Eighteen years ago, anti-tax activist Tim Eyman decimated funding for public transit with his first $30 car tab initiative, which eliminated the motor vehicle excise tax (MVET).
His latest initiative, I-947, once again proposes to replace the current MVET with a flat $30 car tab fee. The initiative is estimated to cost Sound Transit between $6.9 billion and $8.1 billion. By Permanent Defense’s count, this is Eyman’s sixth attempt to kill funding for transit.
Currently, car owners pay several different fees depending on where they live when renewing vehicle tabs. The Department of Licensing provides a calculator to estimate vehicle tab fees.
- Everyone in the state pays a standard fee of $38.75 plus a weight fee which helps fund highway maintenance and construction projects, the Washington State Patrol and the Washington State Ferries.
- Local jurisdictions have the option of charging car owners an additional fee by forming a transportation benefit district. These districts are allowed to collect up to $20 a year without voter approval, or up to $100 if approved by voters. Approximately 50 cities have established transportation benefit districts around the state. Seattle collects an $80 fee to expand bus services and distribute bus passes to middle and high school students through the Youth ORCA program.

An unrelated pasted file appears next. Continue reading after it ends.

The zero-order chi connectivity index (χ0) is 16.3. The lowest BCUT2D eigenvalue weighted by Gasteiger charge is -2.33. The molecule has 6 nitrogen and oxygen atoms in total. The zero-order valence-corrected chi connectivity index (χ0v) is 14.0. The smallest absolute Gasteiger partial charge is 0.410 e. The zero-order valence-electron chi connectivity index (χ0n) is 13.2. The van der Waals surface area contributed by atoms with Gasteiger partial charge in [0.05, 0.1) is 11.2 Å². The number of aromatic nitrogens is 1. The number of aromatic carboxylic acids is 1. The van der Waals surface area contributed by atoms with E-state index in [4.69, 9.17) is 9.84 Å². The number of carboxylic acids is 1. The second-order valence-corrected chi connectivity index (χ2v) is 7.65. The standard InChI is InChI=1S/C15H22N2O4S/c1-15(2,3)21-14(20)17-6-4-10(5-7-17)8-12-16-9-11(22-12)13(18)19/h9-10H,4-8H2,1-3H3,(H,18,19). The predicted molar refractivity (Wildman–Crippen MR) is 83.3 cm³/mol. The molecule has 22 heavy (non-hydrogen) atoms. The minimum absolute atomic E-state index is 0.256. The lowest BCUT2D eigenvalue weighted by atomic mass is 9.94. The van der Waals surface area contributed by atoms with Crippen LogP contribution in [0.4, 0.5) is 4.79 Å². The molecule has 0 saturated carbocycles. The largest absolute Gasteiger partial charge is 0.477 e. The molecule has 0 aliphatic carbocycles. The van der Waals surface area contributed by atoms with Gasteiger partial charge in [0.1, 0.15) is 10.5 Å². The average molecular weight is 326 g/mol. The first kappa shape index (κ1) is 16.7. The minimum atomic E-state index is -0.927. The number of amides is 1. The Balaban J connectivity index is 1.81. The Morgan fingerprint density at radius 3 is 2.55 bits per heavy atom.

- Car owners living in the Sound Transit taxing district pay an additional fee. With the approval of the ST3 package, the MVET rate increased from 0.3% to 1.1% of the assessed value of the car.
If I-947 passes it would roll back the standard fee to $30 and eliminate all MVET. It would end weight fees imposed by the state government, transportation benefit districts fees and all car tab taxes helping to fund Sound Transit, according to the initiative’s website. Under the initiative, car owners would pay a $30 annual fee. Weight fees and TBDs could be restored by voter approval.
The initiative would also eliminate a 0.3% tax on retail car sales that funds the state’s multimodal account. This account provides grants for regional mobility, rural mobility, special needs, and vanpools.
Although I-947 eliminates the only MVET in the state, it also requires any future MVET to use the Kelley Blue Book value to compute the tax. As Rep. Joe Fitzgibbon explained on STB, this technique cannot be bonded against and effectively rules it out as a funding tool for major capital projects.